|Elevation:||1,259 m (4,131 ft)||Prominence:||356 m|
|Ribu category:||Spesial||Province:||Maluku Utara (North Moluccas)|
|Google Earth:||kml||Other names:|
|Rating:||Eruptions:||1550, 1719, 1868, 1901, 1933-2015|
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Gunung Dukono is the northern-most volcano in the chain of volcanoes along the western side of Halmahera – from the south, Jailolo, Uno-Ranu, Gamkonora, Ibu, Dukono – and one of the most persistently active in Indonesia. Since 1933, the mountain has been erupting almost continuously. It is certainly one of the most spectacular active craters in all of Indonesia, and is very well worth the effort of travelling to northern Halmahera just to peer into its awesome crater and experience its violent activity.
The mountain complex has a low profile with multiple craters covered in deep ash creating a surreal moon-like landscape. The active crater emits violent roars every minute or so, like a dozen jet planes taking off, with plumes of ash billowing some 500 m upwards. With extreme caution and staying up-wind of the plumes, one can peer over the rim into Dante’s Inferno (Abandon all hope, ye who enter here), even into the vent itself from where the eruptions emanate far below the earth’s surface.
The usual route up the mountain starts at Desa Mamuya, which lies on the coastal highway between Galela to the north (about 10 kms) and Tobelo to the south (about 14 kms). A guide is essential, not so much for finding ones way through the plantations as on other mountains in Halmahera, but for navigating through the surreal moon-like, ash-covered, landscape to the active crater rim, and for anticipating wind changes to avoid heavy ash falls. Contact the Volcanology Post or Village Head’s office at Mamuya for guides. Sign the visitors’ book as a precaution to record your presence on the mountain. Masks are advisable and can normally be purchased in warungs at Mamuya (where the villagers themselves occasionally experience ash falls). Protect cameras etc. from fine ash.
A jeep track passes through the plantations to ‘Terminal’ where the trek begins (about 8 kms, one hour on motorbikes, 370 m). You can either walk this section, or take an ‘ojek’ (motorbike) or plantation vehicle. The trek from ‘Terminal’ is a steady climb to the initial crater rim (3.5 kms, 3.5 hours, 940 m) except for some eight small creeks/ravines to be crossed. The forest zone is reached at around 500 m and the ubiquitous dense, cane-grass zone in the mountains of Halmahera, at the interface between the forest and the bare mountain top, at around 800 m. The first view of Dukono’s active crater, with its ash plumes and roars, is gained from this initial crater rim.
The trek to the active crater rim is about another one km and takes about 1.5 hours. We climbed in October, towards the end of the dry season when the ash was at its deepest. Our guide led us through ancient lava flows covered in very deep ash. Come the wet season, much of this ash is swept downstream exposing the lava rocks below which, we were informed, makes for easier trekking. The landscape below the active crater, though which one treks, is surreal – see photos.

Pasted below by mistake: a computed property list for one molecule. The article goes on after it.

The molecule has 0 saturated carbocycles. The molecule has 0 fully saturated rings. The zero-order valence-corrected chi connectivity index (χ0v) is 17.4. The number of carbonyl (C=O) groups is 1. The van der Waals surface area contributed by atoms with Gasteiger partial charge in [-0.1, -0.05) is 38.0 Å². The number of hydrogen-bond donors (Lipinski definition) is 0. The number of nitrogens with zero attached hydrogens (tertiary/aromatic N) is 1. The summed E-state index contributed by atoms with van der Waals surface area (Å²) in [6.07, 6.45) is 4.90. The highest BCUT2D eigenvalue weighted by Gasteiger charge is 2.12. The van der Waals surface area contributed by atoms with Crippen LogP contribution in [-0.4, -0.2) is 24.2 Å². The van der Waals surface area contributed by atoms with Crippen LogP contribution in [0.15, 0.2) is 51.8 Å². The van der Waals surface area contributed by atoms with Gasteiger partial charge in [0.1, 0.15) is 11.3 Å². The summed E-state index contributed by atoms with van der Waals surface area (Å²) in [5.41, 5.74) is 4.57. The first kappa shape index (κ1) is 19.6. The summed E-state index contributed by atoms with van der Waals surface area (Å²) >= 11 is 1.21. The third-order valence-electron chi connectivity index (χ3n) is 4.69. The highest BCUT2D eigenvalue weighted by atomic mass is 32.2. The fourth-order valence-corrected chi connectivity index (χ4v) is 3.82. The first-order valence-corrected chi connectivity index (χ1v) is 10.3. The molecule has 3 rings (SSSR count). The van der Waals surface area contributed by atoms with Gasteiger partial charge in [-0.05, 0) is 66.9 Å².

We emerged at the crater rim at about 1,100 m. The crater is almost circular and funnel-shaped – about 400 m across and 200 m deep (guestimate!). We crawled up to the edge of the rim and peered inside – awesome, stupendous, fearful, frightening – as the vent roared and issued enormous clouds of ash. With extreme care, peering over the rim, we could see direct into the vent from which the eruptions emit from the bowels of the earth below. A ‘selfie’ pole would be useful for extending the reach of your camera over the rim for photos direct into the vent below.
Ash plumes are emitted every minute or so rising some 500 m above the rim to be swept away gently in the direction of the wind. The sight of ash clouds being emitted from the vent below precedes the sound of the roars from the vent itself (sound travels slower than light). Also, two types of plumes are emitted, mostly pure white but also dark brown – the white plumes are accompanied by a roar like jet planes taking off, while the brown plumes are accompanied by a much more throatier, guttural sound. The later produce much heavier ash falls that feel like light showers of rain trickling down on your head and body. We never smelt any sulphur dioxide while on the active rim.
Many trekkers camp on the mountain, usually at the initial crater rim mentioned above, to see the fireworks display within the active crater in the dark. We descended at sunset, which proved to be a sensible move on this occasion, as the wind had dropped and ash from the plumes began falling across the entire area.
A scan of Google Earth suggests that the true summit of Dukono is somewhere on the eastern flank of the active crater rim. But, given the direction of the wind, the ash plumes blocked views of this side of the rim – so we have no idea which crag might be the true summit. In the wet season, when the winds are blowing the plumes in the opposite direction, the true summit might be visible.
The descent from the active crater rim to ‘Terminal’ took about 3.5 hours, plus another one hour on motor bikes back to Mamuya.
Submitted: Nicholas Hughes and Remy Lanz, October 2015